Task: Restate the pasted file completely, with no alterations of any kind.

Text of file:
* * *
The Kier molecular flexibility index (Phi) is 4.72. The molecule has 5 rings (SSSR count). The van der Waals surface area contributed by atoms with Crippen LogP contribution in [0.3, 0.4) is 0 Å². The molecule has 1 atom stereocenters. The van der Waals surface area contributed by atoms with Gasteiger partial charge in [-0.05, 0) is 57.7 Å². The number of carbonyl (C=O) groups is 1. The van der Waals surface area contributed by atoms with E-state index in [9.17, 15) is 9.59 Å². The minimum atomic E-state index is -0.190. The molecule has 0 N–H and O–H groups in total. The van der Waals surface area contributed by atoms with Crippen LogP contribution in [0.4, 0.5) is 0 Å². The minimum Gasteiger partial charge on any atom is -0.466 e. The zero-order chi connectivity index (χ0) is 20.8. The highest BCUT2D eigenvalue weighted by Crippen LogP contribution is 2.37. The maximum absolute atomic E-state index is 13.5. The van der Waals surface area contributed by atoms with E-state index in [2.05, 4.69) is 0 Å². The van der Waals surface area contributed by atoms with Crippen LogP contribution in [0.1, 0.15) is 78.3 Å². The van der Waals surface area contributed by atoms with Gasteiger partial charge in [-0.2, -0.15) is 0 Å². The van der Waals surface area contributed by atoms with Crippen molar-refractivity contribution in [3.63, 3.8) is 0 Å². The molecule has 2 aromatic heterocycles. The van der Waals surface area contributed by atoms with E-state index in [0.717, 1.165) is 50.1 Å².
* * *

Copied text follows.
The Kier molecular flexibility index (Phi) is 4.72. The molecule has 5 rings (SSSR count). The van der Waals surface area contributed by atoms with Crippen LogP contribution in [0.3, 0.4) is 0 Å². The molecule has 1 atom stereocenters. The van der Waals surface area contributed by atoms with Gasteiger partial charge in [-0.05, 0) is 57.7 Å². The number of carbonyl (C=O) groups is 1. The van der Waals surface area contributed by atoms with E-state index in [9.17, 15) is 9.59 Å². The minimum atomic E-state index is -0.190. The molecule has 0 N–H and O–H groups in total. The van der Waals surface area contributed by atoms with Crippen LogP contribution in [0.4, 0.5) is 0 Å². The minimum Gasteiger partial charge on any atom is -0.466 e. The zero-order chi connectivity index (χ0) is 20.8. The highest BCUT2D eigenvalue weighted by Crippen LogP contribution is 2.37. The maximum absolute atomic E-state index is 13.5. The van der Waals surface area contributed by atoms with E-state index in [2.05, 4.69) is 0 Å². The van der Waals surface area contributed by atoms with Crippen LogP contribution in [0.1, 0.15) is 78.3 Å². The van der Waals surface area contributed by atoms with Gasteiger partial charge in [-0.2, -0.15) is 0 Å². The van der Waals surface area contributed by atoms with Crippen molar-refractivity contribution in [3.63, 3.8) is 0 Å². The molecule has 2 aromatic heterocycles. The van der Waals surface area contributed by atoms with E-state index in [0.717, 1.165) is 50.1 Å².